Guard yourself as the fight against cyber crime intensifies
It’s no surprise that South Africa, like many countries, is facing a rise in cyber security threats, with the country going as far as implementing a new law to bring the country up to international standards for fighting cyber crime.
Ransomware has also grown in profile and impact within South African organisations, with these types of crimes having evolved far beyond their origins, particularly as the country is as connected as its counterparts elsewhere – and just as vulnerable to nationality agnostic attacks.
The cyber criminals behind these increasing attacks are introducing new threats and tactics to extract valuable data and millions in ransoms from prominent sectors, highlighting the ongoing importance for cyber security due diligence.
On a global scale, McAfee Enterprise’s latest Advanced Threat Research Report, which examines cyber criminal activity related to ransomware and cloud threats in the second quarter of this year, saw a surge in publicly reported incidents in the government (64%) and entertainment (60%) sectors. The report also reveals 73% of ransomware detections were specifically attributed to the REvil and DarkSide ransomware groups, both targeting large, high-revenue organisations.
What is driving the increase in cyber attacks?
There are two key motivations that are attributed to cyber criminal activity – financial and political. It is for these reasons that cyber crime, such as ransomware attacks, are not only increasing but are also becoming more high profile.
On a financial front, more companies have been willing to pay higher ransoms to get their data back. Ransoms of tens of millions of dollars are still less than the business cost of not being able to offer the services promised to their customers, and as a result, the asking price in ransoms from cyber criminals has gone up, making high-revenue organisations ideal targets.
Rising political tensions combined with financial motivations are one of many reasons cyber criminals target governments. In this instance, data tends to be more sensitive given the nature of the industries that are being targeted, such as schools, hospitals and other critical infrastructure across the nation. In fact, McAfee Enterprise’s Advanced Threat Report reveals that the financial services sector was targeted in 50% of the top 10 cloud incidents, including in the United States, Singapore, Chine, France, Canada and Australia.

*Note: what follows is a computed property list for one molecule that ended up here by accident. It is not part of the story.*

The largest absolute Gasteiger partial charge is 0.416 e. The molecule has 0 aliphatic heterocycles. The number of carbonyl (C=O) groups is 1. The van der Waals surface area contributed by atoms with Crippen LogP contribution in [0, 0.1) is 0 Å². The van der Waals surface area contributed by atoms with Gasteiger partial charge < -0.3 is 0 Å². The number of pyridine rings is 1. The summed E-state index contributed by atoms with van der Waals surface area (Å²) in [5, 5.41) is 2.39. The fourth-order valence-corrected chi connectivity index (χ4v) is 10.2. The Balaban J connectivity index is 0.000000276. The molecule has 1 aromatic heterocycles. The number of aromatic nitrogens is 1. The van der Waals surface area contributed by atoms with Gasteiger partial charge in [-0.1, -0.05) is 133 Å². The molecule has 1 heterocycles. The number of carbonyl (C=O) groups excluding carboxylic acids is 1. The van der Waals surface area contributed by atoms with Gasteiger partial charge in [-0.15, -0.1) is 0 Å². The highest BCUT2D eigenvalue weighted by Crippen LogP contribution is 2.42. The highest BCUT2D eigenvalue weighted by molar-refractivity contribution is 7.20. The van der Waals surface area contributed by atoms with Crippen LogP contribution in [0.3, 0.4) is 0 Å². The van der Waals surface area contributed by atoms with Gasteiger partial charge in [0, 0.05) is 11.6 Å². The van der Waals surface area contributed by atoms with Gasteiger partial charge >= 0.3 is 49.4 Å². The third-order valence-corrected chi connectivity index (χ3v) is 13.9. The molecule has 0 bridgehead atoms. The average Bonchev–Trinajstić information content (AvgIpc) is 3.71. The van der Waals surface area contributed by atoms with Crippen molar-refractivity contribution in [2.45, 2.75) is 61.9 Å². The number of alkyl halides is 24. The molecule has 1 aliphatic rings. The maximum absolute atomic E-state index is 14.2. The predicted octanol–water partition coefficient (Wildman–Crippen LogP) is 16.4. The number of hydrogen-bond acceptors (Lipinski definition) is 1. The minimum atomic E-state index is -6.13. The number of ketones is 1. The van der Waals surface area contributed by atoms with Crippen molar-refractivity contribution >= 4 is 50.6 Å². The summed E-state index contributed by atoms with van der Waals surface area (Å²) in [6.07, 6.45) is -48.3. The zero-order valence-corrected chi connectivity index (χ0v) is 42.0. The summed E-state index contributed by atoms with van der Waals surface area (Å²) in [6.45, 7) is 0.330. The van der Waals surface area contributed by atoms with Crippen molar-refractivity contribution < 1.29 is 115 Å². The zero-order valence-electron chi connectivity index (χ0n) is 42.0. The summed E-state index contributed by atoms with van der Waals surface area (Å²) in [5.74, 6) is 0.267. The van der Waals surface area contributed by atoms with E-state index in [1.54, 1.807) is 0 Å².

As more people than ever are using IOT, cyber criminals have more targets to prey on. Combine this with the ‘working from home’ boom throughout 2020-2021 and cyber criminals were presented with an ideal environment ripe for the picking, helping to fuel the ongoing increase in attacks.
Fighting global threats, locally
“Global connectivity has meant that, more than ever before, South Africa is a part of the global village – and while that certainly comes with myriad benefits, it also comes with the need for an increased focus on cyber security for the state, enterprises and home users too,” says Carlo Bolzonello, country manager for McAfee in South Africa.
“The tendency, unfortunately, is to focus too much attention on the origin of a threat or an attack, rather than on its economic impact, how that can be reduced, and being sure of a return on investment in cyber defences,” he adds.
While there is a pro-cyber security mentality at a national level to combat the increase in ransomware attacks, there is still a lot of work to be done at an organisational level. Key initiatives organisations can embrace include:
- Introducing technical safeguards: Technical safeguards will aid in protecting your organisation from cyber attacks. Whether this is through proper authentication processes or introduction of access controls, up-to-date technical safeguards will protect an organisation’s private data. Organisations should also consider taking an extended detection and response (XDR) technical solution approach, which allows for the automation of collecting and correlating data across multiple security touch points.
- Reiterating best practices: Ongoing training and reminders at an employee level will aid in the reduction of any unauthorised access to your organisation's private data. Equipping employees with the basics in malware/ransomware and the various physical safeguards will empower them to identify any malicious behaviour and the steps needed to flag this with the relevant parties.
The agility, creativity and relentlessness of cyber criminals and their activity is not to be underestimated. Cyber threats are growing each day with organisations of all sizes succumbing to attacks that result in the loss of data and sometimes even millions or even billions of rands.